January 25, 2011
First Single-clawed Dinosaur Unearthed In China
An international team of paleontologists has unearthed a new species of dinosaur in Inner Mongolia, China.
The dinosaur, named Linhenykus monodactylus after the nearby city of Linhe, was a miniature, single-clawed theropod, and was likely an early relative of the infamous Tyrannosaurus Rex, the researchers said.
It is the only creature known to have just one finger, and would have been about three feet tall with the approximate weight of a parrot.
The new species belongs to the Alvarezsauroidea, a branch of the carnivorous dinosaur group Theropoda, which gave rise to modern birds and includes such famous dinosaurs as T. Rex and Velociraptor.
Most theropods had three fingers per hand, but this one had only a single large claw that was likely used for digging into insect nests, the researchers said.
"Non-avian theropods start with five fingers but evolved to have only three fingers in later forms," said Michael Pittman of the Department of Earth Sciences at University College London, co-author of the study.
"Tyrannosaurs were unusual in having just two fingers but the one-fingered Linhenykus shows how extensive and complex theropod hand modifications really were."
Linhenykus lived with closely-related and similarly-sized theropod dinosaurs, but the specializations of its skeleton may reflect differences in behavior or foraging strategy, the researchers said.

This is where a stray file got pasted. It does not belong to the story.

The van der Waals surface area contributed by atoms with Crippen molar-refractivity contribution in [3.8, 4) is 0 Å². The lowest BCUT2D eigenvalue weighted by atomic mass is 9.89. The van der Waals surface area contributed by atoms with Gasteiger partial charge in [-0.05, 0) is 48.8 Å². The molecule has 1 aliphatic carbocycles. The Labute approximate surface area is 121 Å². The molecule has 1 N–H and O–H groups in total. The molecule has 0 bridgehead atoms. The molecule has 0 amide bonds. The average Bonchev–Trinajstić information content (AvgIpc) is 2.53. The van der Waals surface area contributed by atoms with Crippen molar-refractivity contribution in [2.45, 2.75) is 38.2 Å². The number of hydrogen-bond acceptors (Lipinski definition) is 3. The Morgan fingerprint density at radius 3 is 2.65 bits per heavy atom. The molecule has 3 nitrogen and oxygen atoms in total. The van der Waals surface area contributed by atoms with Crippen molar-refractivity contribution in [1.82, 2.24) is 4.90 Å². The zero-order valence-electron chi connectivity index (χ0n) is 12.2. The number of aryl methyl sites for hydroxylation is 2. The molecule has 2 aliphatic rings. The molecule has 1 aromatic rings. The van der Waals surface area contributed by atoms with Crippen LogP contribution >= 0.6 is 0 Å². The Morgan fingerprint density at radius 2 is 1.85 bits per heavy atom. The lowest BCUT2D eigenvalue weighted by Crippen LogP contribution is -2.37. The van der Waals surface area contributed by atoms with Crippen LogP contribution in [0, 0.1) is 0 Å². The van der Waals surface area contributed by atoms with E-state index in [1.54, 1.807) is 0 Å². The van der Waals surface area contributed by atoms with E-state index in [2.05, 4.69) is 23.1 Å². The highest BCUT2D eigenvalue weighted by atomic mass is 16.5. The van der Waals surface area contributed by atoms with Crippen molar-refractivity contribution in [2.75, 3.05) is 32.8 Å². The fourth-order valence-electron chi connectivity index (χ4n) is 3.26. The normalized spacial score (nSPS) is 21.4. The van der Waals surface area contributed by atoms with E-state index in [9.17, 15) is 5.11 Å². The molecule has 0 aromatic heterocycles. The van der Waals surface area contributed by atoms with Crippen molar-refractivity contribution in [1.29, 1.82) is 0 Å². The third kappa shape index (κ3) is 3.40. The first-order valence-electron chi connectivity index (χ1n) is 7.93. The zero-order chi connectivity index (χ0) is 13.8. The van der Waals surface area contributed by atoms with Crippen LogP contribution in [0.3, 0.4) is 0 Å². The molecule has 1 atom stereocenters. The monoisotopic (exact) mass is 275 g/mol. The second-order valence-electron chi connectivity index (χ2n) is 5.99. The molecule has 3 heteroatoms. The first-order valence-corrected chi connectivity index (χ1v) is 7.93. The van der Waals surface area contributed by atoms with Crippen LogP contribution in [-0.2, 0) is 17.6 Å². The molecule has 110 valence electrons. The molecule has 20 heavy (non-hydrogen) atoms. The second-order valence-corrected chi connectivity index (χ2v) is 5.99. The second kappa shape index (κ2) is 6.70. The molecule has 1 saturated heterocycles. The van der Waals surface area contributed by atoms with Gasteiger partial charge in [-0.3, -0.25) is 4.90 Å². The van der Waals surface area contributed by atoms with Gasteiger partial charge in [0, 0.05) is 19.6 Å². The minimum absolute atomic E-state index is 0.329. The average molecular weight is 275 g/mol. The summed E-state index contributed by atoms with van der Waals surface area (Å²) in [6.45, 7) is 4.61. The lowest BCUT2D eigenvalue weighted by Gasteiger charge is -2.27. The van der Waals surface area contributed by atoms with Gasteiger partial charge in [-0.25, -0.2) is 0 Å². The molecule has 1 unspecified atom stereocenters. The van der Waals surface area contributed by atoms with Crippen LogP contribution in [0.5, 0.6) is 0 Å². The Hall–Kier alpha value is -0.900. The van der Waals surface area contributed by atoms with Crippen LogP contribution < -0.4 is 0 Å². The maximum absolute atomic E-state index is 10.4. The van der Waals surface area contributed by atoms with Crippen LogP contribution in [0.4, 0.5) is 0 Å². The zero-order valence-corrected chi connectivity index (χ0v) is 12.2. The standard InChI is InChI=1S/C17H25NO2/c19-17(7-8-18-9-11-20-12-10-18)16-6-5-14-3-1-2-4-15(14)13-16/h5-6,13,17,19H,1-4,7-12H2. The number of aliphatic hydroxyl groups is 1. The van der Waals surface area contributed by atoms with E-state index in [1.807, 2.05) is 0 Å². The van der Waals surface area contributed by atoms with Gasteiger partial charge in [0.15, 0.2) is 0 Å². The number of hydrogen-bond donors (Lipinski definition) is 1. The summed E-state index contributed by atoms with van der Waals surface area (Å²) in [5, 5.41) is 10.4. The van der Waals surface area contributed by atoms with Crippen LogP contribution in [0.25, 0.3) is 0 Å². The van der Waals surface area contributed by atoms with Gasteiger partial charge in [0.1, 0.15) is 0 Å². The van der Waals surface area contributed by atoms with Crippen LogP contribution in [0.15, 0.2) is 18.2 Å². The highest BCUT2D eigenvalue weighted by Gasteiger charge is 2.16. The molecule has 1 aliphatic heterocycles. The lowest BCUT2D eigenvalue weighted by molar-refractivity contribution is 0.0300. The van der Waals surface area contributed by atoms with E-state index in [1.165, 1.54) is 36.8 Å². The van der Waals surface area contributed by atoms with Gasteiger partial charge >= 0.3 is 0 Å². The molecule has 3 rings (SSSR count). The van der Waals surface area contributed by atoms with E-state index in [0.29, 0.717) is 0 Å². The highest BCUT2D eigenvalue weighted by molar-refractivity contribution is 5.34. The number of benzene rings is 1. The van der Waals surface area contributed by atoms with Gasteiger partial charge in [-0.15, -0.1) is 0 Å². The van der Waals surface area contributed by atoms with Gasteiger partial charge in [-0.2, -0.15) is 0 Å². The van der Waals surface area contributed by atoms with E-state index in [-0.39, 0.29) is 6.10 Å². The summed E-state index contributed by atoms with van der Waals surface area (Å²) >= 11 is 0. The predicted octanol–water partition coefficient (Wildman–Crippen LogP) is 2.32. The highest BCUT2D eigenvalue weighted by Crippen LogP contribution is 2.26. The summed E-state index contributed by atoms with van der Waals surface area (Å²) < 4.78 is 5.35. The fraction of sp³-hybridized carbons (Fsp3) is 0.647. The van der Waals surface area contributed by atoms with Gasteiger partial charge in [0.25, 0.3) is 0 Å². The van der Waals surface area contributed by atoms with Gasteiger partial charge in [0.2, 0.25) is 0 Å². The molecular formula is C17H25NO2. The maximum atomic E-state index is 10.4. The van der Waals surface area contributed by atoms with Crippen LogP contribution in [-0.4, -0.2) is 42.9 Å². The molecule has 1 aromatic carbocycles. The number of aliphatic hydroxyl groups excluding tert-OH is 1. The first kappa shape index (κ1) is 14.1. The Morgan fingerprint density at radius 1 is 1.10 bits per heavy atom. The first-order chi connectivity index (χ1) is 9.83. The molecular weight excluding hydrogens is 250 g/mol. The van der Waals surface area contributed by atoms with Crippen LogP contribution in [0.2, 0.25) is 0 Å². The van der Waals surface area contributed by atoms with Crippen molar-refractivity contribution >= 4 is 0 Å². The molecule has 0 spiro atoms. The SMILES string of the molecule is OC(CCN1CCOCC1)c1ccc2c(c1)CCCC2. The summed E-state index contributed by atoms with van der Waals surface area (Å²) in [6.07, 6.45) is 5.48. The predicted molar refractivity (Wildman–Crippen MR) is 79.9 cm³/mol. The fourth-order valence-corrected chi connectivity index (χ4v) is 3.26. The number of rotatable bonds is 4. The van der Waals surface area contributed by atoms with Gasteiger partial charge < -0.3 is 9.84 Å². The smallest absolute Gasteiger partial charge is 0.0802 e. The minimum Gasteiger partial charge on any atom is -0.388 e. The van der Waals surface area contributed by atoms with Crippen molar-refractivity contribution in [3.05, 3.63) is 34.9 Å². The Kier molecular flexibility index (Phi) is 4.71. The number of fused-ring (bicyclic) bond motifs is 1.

It also lived alongside small mammals, lizards, clubbed dinosaurs (ankylosaurs) and horned dinosaurs (ceratopsians).
Scientists are not entirely sure why Linhenykus evolved to no longer have its other two digits.
"Their disappearance may simply reflect the fact that they were no longer being actively maintained by natural selection," they theorized.
This type of thing happened frequently in the history of the wild world, said study co-author Jonah Choiniere from the Division of Paleontology at the American Museum of Natural History.
"Vestigial structures, like legs in whales and snakes, may appear and disappear seemingly randomly in the course of evolution," he said.
"Linhenykus highlights the vestigiality of the outer fingers of advanced alvarezsauroids and underscores the complexity in evolution of these vestigial fingers."
The fossilized remains, which included vertebral bones, a forelimb, part of a pelvis and almost complete hind limbs, were dug up near the border between Mongolia and China in rocks of the Upper Cretaceous Wulansuhai Formation, which dates to 84-75 million years ago.
The site has yielded a treasure trove of vertebrate fossils.
The work wass published online Monday in Proceedings of the National Academy of Sciences (PNAS).
Image Courtesy Julius T. Csotonyi/PA
On the Net:
- University College London
- American Museum of Natural History
- Proceedings of the National Academy of Sciences (PNAS)